The S&P 500 is about to close in the green for eight trading sessions in a row.
(This afternoon, the index is up 0.2% from Friday’s close.)
The last time that happened was in November 2004.
If the S&P 500 closes up again Tuesday, the win streak will extend to nine days (which also happened in November 2004). The S&P 500 has had 40 such nine-day win streaks since 1928.
One has to go all the way back to September 1995 to find a streak of consecutive gains longer than nine days. That has only happened 22 times since 1928.
The longest streak ever was in April 1971, when the S&P 500 went 14 days in a row without sinking. That is also the only occurrence ever where the S&P 500 has closed up more than 12 days in a row.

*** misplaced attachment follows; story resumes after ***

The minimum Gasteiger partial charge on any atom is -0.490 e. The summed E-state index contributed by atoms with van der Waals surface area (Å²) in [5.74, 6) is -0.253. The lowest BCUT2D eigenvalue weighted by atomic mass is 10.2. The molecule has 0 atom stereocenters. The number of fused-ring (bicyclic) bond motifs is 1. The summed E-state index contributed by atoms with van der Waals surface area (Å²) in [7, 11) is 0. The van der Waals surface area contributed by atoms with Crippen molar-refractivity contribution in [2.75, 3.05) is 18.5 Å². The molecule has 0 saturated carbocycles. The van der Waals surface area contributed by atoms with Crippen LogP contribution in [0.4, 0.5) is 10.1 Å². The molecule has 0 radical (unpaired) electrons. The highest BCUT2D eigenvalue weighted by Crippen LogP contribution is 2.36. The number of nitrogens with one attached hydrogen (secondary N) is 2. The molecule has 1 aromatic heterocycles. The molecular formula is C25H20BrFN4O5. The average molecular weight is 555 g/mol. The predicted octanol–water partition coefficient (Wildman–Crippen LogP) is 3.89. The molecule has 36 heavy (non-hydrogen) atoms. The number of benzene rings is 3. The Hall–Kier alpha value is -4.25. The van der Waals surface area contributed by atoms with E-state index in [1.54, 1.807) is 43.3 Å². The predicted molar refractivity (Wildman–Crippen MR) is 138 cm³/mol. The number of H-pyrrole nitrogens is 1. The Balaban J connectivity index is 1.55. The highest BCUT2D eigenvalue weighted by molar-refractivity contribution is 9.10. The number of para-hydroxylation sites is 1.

According to Bespoke Investment Group, the average S&P 500 return on the ninth day of a streak like this is slightly negative. However, the median return is positive:
…the average return of the S&P 500 the day after eight straight days of gains is a decline of 0.13%. While the average return is negative, the index has actually been positive on day nine (20 times) more often than it has been down (15 times). So more often than not, the S&P has been positive on day nine than it has been negative. Overall, the longest winning streak for the S&P 500 over the last 50 years has been 14 trading days in April 1971.
The histogram below shows the frequency of win streaks over seven days in a row. The length of the win streak is plotted along the x-axis and the number of streaks is displayed on the y-axis.
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